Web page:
How To Deal With Long Term Sickness

Peninsula Team

November 04 2009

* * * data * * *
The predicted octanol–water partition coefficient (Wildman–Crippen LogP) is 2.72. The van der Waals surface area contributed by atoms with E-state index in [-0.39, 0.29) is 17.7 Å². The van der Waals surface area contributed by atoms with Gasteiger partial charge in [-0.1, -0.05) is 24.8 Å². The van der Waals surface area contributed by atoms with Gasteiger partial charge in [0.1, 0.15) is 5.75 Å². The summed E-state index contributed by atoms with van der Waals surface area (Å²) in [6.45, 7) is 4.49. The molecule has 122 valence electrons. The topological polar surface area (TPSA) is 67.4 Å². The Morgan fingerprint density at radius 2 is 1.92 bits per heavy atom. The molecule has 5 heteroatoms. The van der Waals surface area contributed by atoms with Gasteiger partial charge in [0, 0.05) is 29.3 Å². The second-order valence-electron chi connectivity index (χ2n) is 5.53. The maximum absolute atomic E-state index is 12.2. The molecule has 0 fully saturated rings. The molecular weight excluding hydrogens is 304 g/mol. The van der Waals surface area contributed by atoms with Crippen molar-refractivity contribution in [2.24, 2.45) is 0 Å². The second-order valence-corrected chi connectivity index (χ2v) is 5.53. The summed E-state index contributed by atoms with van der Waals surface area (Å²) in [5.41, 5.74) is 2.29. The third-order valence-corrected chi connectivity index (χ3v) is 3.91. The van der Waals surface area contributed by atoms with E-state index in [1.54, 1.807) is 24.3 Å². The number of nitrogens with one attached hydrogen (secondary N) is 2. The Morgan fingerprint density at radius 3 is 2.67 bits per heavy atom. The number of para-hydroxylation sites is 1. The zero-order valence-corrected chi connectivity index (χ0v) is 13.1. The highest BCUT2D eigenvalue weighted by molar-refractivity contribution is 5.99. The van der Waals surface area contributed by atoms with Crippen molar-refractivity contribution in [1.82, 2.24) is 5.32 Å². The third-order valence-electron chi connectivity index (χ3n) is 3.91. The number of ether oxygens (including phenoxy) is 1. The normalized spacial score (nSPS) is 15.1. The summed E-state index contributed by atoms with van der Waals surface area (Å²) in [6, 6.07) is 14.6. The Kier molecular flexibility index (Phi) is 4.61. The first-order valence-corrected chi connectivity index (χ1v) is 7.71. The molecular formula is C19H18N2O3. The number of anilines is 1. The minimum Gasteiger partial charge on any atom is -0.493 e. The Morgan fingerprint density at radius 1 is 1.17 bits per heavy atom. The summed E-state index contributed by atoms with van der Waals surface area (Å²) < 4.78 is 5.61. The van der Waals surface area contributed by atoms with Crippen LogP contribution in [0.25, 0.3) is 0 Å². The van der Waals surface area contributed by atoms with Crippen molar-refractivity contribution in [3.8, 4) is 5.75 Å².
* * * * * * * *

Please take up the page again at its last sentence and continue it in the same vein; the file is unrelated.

If you are a Peninsula client, we can discuss your sickness absence policy and help to tailor-make a policy to suit your business needs. Just call one of our specialists on 0844 892 2772, they are on hand 24 hours a day, 365 days a year. Reducing genuine sickness absence is difficult, but as is always the case, prevention is better than cure. Employers may wish to consider ways of encouraging healthier lifestyles, dealing with sickness at an earlier stage and implementation of a clear absence policy. If you suspect that sickness is not genuine, you can consider dismissing an employee for fraud although you will need to show that you have carried out a proper investigation and have reasonable grounds for believing that their actions are false. This can be difficult and costly involving independent medical practitioners. Remember that statutory sick pay (SSP) falls under the auspices of HMRC. If you have good grounds for believing that your employee is fraudulently claiming SSP, then you could consider contacting HMRC and they may be willing to investigate. An investigation by HMRC is a good way of getting people to re-evaluate their situation. Unfortunately, generous sick pay schemes can be exploited by employees, whose recovery often coincides with the ending of their sick pay entitlement. Reducing these for new starters may be the first place to start when trying to reduce the cost of sickness. If an employee has been off sick for some time, then you may have the option of dismissal on medical capability grounds. However, you need to exercise caution with employees who have been signed off long-term sick by a medical professional, you would need to have good justifiable grounds for contemplating dismissal and have forewarned the employee that their continued absence may result in dismissal. Ask your employee for permission to contact their GP, or specialist if they have one, for a report on their condition and how long it is likely to last. Another factor to consider is the Disability Discrimination Act 1995 (DDA). An employee suffering with long-standing health problems is likely to be 'disabled' for the purposes of the DDA. In such cases, employers are under more onerous obligations in managing and assisting such employees. Employers must make 'reasonable' adjustments to assist an employee's return to work. What is 'reasonable' will depend on many factors, including the size and financial resources of an employer. Employers should refer to GPs and Occupational Health Practitioners to establish whether or not an employee is suffering from a disability. You can then invite the employee to a capability meeting to discuss the report and to consider the options including whether any reasonable adjustments can be made and any possibility of suitable alternative work. If the medical evidence supports that they will be incapable of work for the foreseeable future, no reasonable adjustments can be made, no suitable alternative work is available and you have a genuine need to replace the employee on a permanent basis then you should be in a position to give notice of termination on the grounds of capability. On a positive note the Government plans to change the GP sick notes scheme that generally are unhelpful, providing little detail of an employee's condition. Hopefully, the introduction of the replacement fit notes’ will assist employers in assessing their employees' health and getting them back to work quickly. Remember, as a Peninsula client you are able to receive support from our trained advisors 24 hours a day, 365 days a year. Just call through to the Advice Service on 0844 892 2772.

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